The spiders are just fine – thanks

1 04 2020

The spiders are thriving – not a great photo though

The spiders are thriving in the nursery. It’s a long time since I’ve seen that many that fat. Well, I should qualify that last statement; the females are that fat, the males are as skinny as usual – probably all that escaping being eaten by the females that keeps them slender.

I am genuinely pleased to see all these spiders. It means there’s plenty for them to eat and that means our policy of using softer chemicals in the nursery is working. There have  been years in the past when the spiders never appeared (they are common golden orb spiders and harmless) which I put down to poor rains and a lack of prey. Curiously our rains have again been poor but the spiders haven’t noticed that, yet. Maybe there’s a lag phase but we’ll have to wait for this time next year to find that one out.

We are also going to have to wait a while to see how the covid-19 virus impacts us as a nation. Officially we are on a 21 day shutdown to reduce the transmission rate. It’s not likely to be that effective. On my way to work I didn’t notice much evidence of reduced activity and no police road blocks enforcing travel restrictions. It’s not a busy route at the best of times but there was still a long queue at the filling station and the usual amount of traffic up the short 4 km road past the rubbish tip which was quiet but still accepting waste removal vehicles. I was traveling legally as we are considered an essential enterprise and I needed to check up on our skeleton staff who are keeping the plants alive whilst there are no customers around.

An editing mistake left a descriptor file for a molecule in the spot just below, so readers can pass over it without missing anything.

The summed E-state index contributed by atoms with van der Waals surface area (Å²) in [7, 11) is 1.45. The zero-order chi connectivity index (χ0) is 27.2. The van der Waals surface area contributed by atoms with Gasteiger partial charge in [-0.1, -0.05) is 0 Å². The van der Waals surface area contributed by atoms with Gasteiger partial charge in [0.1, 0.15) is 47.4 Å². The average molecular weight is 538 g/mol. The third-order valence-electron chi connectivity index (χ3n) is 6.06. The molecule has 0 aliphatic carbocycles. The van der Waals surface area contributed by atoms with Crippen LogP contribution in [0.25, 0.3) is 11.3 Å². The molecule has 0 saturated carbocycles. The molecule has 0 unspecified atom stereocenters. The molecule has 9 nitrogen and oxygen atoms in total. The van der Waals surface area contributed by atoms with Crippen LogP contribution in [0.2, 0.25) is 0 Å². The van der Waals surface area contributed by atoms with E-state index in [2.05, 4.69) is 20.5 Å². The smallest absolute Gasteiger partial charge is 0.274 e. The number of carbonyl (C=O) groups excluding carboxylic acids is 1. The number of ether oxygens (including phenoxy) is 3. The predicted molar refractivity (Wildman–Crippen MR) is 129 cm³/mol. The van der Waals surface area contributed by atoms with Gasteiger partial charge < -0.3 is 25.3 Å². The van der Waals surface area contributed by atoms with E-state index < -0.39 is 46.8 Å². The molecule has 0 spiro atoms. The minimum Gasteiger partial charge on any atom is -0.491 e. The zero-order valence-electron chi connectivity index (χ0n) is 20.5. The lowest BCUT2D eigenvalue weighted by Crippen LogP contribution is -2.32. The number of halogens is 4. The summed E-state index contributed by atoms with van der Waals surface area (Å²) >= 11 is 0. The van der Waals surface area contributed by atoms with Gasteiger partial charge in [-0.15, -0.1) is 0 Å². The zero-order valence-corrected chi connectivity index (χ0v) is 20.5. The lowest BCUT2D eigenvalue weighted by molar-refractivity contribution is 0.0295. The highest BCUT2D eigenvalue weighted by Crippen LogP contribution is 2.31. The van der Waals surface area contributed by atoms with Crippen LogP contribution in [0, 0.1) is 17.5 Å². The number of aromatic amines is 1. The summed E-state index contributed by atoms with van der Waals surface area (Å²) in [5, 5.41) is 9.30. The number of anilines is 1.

The government did come up with a comprehensive legal document to enforce the lock-down remarkably quickly – I suspect it was largely copied from the South Africans who are enforcing their own lock-down. There’s nothing wrong with that and we do share the same type of law. Their other responses have been less well thought out.

The Zimbabwe public healthcare system is in a mess (see previous post A state of health ) with 7 known ventilators available to treat a population of some 11 million. So far as we know there’s been one fatality due to covid-19, a high profile local radio/TV presenter from a wealthy family. Relatively young at 30, Zororo Makamba was admitted to the local Wilkins infectious diseases hospital where facilities proved woefully inadequate. By the time the family had sourced their own ventilator from South Africa it was too late. Apparently he had contracted the virus on a recent trip to the USA and also had underlying health issues.

Testing kits are also inadequate. As of writing there have been 165 tests performed which accounts for the low apparent infection rate; just 5 positive so far. Strive Masiyiwa, local media mogul and sometime philanthropist, apparently took out newspaper adverts saying that his company would buy or lease ventilators from people who might have them on hand. Right, let me just go and dust off the one in the garden shed that I bought some years ago and stored for just this scenario.